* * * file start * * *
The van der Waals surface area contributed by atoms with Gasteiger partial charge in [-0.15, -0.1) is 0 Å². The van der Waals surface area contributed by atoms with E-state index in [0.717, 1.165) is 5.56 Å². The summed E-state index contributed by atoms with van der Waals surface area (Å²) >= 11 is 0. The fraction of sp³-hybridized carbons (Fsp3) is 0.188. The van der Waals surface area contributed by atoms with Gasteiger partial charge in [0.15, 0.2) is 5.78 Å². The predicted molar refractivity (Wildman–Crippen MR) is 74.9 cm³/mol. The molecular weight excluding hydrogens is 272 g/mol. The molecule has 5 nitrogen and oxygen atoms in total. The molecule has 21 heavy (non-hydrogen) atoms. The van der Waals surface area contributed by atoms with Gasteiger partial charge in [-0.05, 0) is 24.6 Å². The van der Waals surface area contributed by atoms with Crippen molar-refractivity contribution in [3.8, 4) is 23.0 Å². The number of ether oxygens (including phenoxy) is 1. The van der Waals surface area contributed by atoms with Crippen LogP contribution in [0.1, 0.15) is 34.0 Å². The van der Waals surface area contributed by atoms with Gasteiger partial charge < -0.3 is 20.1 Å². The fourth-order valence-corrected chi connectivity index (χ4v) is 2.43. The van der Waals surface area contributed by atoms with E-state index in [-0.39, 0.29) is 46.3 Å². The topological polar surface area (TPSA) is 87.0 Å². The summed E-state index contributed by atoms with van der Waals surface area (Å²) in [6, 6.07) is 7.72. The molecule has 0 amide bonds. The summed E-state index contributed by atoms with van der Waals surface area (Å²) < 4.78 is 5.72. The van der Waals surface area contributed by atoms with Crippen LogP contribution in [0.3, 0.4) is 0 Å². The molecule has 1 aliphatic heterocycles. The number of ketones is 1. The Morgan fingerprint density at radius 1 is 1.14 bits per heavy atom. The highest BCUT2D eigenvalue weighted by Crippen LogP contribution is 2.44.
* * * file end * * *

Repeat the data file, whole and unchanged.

The van der Waals surface area contributed by atoms with Gasteiger partial charge in [-0.15, -0.1) is 0 Å². The van der Waals surface area contributed by atoms with E-state index in [0.717, 1.165) is 5.56 Å². The summed E-state index contributed by atoms with van der Waals surface area (Å²) >= 11 is 0. The fraction of sp³-hybridized carbons (Fsp3) is 0.188. The van der Waals surface area contributed by atoms with Gasteiger partial charge in [0.15, 0.2) is 5.78 Å². The predicted molar refractivity (Wildman–Crippen MR) is 74.9 cm³/mol. The molecular weight excluding hydrogens is 272 g/mol. The molecule has 5 nitrogen and oxygen atoms in total. The molecule has 21 heavy (non-hydrogen) atoms. The van der Waals surface area contributed by atoms with Gasteiger partial charge in [-0.05, 0) is 24.6 Å². The van der Waals surface area contributed by atoms with Crippen molar-refractivity contribution in [3.8, 4) is 23.0 Å². The number of ether oxygens (including phenoxy) is 1. The van der Waals surface area contributed by atoms with Crippen LogP contribution in [0.1, 0.15) is 34.0 Å². The van der Waals surface area contributed by atoms with Gasteiger partial charge < -0.3 is 20.1 Å². The fourth-order valence-corrected chi connectivity index (χ4v) is 2.43. The van der Waals surface area contributed by atoms with E-state index in [-0.39, 0.29) is 46.3 Å². The topological polar surface area (TPSA) is 87.0 Å². The summed E-state index contributed by atoms with van der Waals surface area (Å²) in [6, 6.07) is 7.72. The molecule has 0 amide bonds. The summed E-state index contributed by atoms with van der Waals surface area (Å²) < 4.78 is 5.72. The van der Waals surface area contributed by atoms with Crippen LogP contribution in [0.3, 0.4) is 0 Å². The molecule has 1 aliphatic heterocycles. The number of ketones is 1. The Morgan fingerprint density at radius 1 is 1.14 bits per heavy atom. The highest BCUT2D eigenvalue weighted by Crippen LogP contribution is 2.44.